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Biography

Maj Charles Goodman

 

Born on Feb. 5, 1926 in Montreal. Always keen to be a soldier and, after several years as a high school cadet, joined a militia signal company in Saint John, N.B. Claiming to be of age he answered a call for signallers by the Saint John Fusiliers and found himself transported to Nanaimo Military Camp in Dec. 1942. Very little signal equipment; what was available was obsolete. Moved to Patricia Bay and then to New Westminster where they were very comfortable. Further postings to Prince George and Vernon where he transferred to the Rocky Mountain Rangers. Overseas as a reinforcement, posted to the South Saskatchewan Regiment. Moved to Normandy in July 1944 as a reinforcement for the regiment, through Caen to Ifs. Moved to Rocquancourt, then to Falaise where they "mouse-holed" house to house. 

His company reduced to fourteen men at the Seine. Became company signaller and carried a radio for the remainder of the war. Goodman drove off an enemy tank with a PIAT at the Antwerp-Turnhout Canal. Many small battles as they moved through Belgium and into Holland. Very close fighting during a German counterattack. Moved toward the Scheldt where he was wounded in the leg by shellfire. Unauthorized return to his unit. Nijmegen, a cold, miserable winter. Reichswald Forest. Liberated a concentration camp transit camp in Holland. Suffering from general fatigue, he was transferred to the carrier platoon. His carrier was mined, but luckily he was uninjured.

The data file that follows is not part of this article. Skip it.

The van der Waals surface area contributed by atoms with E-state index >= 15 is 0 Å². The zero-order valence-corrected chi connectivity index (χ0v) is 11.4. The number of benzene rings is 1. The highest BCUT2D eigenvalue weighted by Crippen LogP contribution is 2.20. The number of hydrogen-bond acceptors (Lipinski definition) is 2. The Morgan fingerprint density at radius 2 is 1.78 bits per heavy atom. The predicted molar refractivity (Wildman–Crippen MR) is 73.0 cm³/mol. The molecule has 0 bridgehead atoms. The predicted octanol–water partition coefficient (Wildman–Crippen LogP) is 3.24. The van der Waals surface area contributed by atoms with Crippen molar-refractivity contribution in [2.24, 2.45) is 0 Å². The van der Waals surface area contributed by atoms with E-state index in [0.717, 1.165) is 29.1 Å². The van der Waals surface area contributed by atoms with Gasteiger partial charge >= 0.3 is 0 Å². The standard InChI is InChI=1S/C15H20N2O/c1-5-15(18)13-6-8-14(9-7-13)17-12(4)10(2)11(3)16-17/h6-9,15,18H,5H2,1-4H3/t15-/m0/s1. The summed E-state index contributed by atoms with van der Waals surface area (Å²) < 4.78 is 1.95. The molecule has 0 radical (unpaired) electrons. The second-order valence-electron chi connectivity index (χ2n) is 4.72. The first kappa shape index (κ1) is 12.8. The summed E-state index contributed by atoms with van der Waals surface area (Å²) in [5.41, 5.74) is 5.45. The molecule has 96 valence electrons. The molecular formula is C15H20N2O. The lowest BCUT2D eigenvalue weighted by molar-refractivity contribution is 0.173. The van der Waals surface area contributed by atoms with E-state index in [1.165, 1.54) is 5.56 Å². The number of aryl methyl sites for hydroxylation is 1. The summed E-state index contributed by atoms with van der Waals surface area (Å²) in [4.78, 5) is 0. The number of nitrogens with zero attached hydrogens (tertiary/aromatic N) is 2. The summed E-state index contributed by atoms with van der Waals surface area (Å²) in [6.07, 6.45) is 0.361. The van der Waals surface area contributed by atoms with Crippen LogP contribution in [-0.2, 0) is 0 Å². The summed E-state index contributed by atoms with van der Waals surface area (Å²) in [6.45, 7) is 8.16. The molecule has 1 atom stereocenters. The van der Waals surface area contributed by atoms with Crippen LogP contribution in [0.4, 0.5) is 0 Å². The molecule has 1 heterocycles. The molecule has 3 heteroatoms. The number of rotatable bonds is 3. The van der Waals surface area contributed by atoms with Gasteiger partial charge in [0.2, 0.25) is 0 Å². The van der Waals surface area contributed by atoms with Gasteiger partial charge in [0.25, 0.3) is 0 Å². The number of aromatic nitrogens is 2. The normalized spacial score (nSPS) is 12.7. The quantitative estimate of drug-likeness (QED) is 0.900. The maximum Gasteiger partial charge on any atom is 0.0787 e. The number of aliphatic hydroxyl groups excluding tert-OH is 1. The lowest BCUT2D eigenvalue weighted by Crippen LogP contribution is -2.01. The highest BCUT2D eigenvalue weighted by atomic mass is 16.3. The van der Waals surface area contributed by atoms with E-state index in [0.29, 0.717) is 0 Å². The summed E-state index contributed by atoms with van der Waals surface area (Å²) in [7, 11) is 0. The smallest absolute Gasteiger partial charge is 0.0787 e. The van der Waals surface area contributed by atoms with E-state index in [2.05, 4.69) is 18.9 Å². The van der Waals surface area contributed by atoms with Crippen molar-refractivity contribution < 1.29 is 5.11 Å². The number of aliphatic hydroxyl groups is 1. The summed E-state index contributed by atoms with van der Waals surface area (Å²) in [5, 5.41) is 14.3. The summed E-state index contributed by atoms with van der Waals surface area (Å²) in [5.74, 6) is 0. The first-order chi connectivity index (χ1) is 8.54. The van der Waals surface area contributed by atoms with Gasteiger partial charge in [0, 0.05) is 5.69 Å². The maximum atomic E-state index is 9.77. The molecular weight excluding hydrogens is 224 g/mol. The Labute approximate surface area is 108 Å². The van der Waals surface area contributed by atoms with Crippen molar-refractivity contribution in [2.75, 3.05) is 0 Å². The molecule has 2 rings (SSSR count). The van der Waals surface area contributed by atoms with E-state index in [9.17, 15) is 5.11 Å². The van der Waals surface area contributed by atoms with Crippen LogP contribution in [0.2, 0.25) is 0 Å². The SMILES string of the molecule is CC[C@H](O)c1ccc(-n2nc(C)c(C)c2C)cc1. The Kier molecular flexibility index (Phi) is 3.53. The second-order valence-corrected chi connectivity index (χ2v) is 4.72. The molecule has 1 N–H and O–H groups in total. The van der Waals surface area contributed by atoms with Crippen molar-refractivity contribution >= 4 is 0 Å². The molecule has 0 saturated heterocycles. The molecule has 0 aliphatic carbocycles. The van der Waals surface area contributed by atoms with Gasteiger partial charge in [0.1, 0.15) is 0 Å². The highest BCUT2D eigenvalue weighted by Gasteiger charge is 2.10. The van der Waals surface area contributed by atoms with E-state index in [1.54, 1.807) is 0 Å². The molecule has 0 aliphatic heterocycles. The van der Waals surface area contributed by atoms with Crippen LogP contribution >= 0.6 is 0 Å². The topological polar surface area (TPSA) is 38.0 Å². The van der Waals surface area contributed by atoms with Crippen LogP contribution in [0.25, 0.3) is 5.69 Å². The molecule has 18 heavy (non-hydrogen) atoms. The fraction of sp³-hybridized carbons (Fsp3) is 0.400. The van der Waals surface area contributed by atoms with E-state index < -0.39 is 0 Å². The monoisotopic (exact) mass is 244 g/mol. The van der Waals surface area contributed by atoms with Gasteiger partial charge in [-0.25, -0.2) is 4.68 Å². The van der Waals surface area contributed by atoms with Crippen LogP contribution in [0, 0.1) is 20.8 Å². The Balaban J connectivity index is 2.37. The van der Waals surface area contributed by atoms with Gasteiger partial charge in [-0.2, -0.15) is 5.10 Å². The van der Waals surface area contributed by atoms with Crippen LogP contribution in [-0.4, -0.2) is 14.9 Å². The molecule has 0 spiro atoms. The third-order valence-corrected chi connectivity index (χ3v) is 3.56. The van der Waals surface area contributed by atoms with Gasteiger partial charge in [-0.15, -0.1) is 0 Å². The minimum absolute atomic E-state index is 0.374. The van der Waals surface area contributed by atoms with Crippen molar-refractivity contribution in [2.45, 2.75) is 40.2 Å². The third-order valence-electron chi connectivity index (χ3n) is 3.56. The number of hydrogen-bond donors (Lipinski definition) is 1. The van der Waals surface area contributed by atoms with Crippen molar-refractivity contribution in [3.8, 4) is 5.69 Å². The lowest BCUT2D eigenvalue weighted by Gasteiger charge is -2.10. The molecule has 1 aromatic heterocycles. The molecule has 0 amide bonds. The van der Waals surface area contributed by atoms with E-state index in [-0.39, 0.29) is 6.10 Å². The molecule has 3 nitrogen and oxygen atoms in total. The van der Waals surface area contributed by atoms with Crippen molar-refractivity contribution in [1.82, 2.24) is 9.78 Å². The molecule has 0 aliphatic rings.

Joined the Occupation Force as a member of the North Shore Regiment commanded by Bucko Watson. Moved to Wilhelmshaven to guard naval vessels. Guard duty and identity checks of Germans. Non-fraternization policy.  In late Apr. 1946 the battalion returned to Canada. Transferred to the 7th District Signal Company at Saint John, N.B. Parachute training. Commissioned as a second lieutenant and posted to the Royal 22e Regiment, although he did not speak French. Sent to Laval University to learn. Before he finished the course he was posted to the 2nd Battalion, Royal 22e Regiment in Korea. With some apprehension he found himself in the front lines again. Posted to the mortar platoon, then second-in-command of A Company. Main activity involved night patrols, very hard on the nerves of junior N.C.O.'s and officers. The Chinese were similarly engaged and were excellent at fieldcraft.  When unit returned to Canada he was appointed the junior liaison officer at Commonwealth Division Headquarters. Returned to action with the 1st Battalion, Royal 22e Regiment as a platoon commander in C Company.